ÒI glanced at myself in a mirror and, though unshaven, and my hair still morning-tousled, I appeared to be just the same. It was inside, inside my head, where all had become so wretchedly different. I had the night before been incontrovertibly a man of stable mood, of calm, of good cheer and unforced bonhomie. Now I had become changed, with dreadful suddenness, into another being altogether.Ó
Simon Winchester has never shied away from big, even enormous, topicsÑas evidenced by his bestselling biography of the Atlantic Ocean, his account of the Krakatoa volcanic eruption, and his wildly popular ÒThe Professor and the Madman,Ó about the making of the Oxford English Dictionary. In his Byliner Original ÒThe Man with the Electrified Brain,Ó he takes on arguably his most daunting subject yet: his own flirtation with madness, and one of natureÕs greatest and most enduring mysteries, the human brain.
As a geology student in his second year at Oxford, Winchester was known as a young man of even temper and keen intellect, until one June morning when he woke to find himself Òchanged with dreadful suddenness into another being altogether,Ó his normal life Òslumped into chasmÓ and Òfolded in the dirt.Ó For a period of nine days, he lived in immobilizing fear. Everyday itemsÑfamiliar paintings, a pile of books, his own robe hanging from a hookÑbecame objects of horror; the world lost color, purpose, all sense and safety. When the episode finally passed, he returned to normal, presuming that what had happened to him was a fluke. It wasnÕt. The episode repeated itself at unpredictable and dangerous intervals for four yearsÑalways lasting for nine daysÑand very nearly caused the authorÕs death while he was on an expedition in the Arctic.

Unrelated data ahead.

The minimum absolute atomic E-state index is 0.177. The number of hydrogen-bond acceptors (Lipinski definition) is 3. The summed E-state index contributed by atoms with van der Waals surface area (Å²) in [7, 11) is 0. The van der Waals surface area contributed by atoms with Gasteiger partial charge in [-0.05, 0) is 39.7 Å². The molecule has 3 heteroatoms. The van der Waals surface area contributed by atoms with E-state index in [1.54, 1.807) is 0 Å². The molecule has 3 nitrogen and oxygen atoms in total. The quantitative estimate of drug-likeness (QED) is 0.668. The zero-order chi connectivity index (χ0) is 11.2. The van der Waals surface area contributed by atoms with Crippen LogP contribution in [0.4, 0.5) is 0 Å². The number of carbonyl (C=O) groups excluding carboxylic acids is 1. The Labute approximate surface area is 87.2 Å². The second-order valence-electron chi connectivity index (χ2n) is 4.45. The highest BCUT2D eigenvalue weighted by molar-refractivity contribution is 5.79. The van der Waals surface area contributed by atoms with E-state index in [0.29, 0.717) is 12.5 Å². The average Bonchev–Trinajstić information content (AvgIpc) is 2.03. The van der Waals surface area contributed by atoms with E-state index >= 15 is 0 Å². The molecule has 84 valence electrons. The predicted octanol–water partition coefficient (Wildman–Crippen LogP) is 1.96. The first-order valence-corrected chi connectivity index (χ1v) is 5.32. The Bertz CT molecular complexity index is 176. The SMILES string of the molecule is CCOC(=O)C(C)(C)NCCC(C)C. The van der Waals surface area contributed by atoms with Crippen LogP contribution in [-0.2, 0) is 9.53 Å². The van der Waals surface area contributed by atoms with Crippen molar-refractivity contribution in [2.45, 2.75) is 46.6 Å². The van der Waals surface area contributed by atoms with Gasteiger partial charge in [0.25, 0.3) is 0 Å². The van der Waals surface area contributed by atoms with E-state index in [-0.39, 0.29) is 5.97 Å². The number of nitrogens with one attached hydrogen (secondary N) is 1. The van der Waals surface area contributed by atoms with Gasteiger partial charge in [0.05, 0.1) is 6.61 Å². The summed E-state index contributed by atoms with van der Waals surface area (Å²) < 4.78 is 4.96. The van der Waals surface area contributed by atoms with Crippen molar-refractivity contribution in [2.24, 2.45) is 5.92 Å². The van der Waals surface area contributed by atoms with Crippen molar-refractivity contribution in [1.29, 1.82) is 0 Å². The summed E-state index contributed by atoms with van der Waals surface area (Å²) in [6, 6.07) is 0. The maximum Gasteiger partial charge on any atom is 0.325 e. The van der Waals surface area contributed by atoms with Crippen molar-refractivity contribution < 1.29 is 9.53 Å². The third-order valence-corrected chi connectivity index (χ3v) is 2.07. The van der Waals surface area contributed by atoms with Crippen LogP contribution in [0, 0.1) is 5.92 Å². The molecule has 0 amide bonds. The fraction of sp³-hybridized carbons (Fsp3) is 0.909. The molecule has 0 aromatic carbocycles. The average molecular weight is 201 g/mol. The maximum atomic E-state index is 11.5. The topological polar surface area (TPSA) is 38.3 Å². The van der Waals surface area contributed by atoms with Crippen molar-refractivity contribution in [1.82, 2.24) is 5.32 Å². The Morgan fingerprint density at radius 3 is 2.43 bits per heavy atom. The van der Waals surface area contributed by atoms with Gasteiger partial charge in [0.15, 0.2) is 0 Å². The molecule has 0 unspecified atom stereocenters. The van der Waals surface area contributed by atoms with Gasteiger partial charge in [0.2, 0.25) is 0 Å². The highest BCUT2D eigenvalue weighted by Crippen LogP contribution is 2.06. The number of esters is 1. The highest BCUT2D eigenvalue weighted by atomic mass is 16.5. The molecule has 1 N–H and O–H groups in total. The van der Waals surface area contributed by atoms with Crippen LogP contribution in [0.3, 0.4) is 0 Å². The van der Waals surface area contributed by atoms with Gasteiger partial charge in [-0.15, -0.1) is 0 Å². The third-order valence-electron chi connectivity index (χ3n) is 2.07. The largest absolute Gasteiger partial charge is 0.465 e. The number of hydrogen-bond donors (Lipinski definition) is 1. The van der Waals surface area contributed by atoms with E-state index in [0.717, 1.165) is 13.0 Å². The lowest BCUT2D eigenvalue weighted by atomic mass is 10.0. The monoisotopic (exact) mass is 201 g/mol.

What was wrong with him? Where could he find help? Would he spend the rest of his life anticipating the return of these mental blackouts? With the urgency of a whodunit, Winchester describes the coming and going of these terrifying dissociative states and the chance encounter that led to the controversial treatment of electroconvulsive therapy, which may or may not have cured him once and for all.
Written by a consummate storyteller, ÒThe Man with the Electrified BrainÓ locates that finest of lines between sanity and insanity and is WinchesterÕs most riveting and deeply personal work yet.
PRAISE FOR ÒTHE MAN WITH THE ELECTRIFIED BRAINÓ
ÒA graceful, moving, and insightful account of a devastating condition which lies at the edge of our understanding of mental life.Ó ÑSteven Pinker, Johnstone Family Professor of Psychology, Harvard University, and author of ÒHow the Mind WorksÓ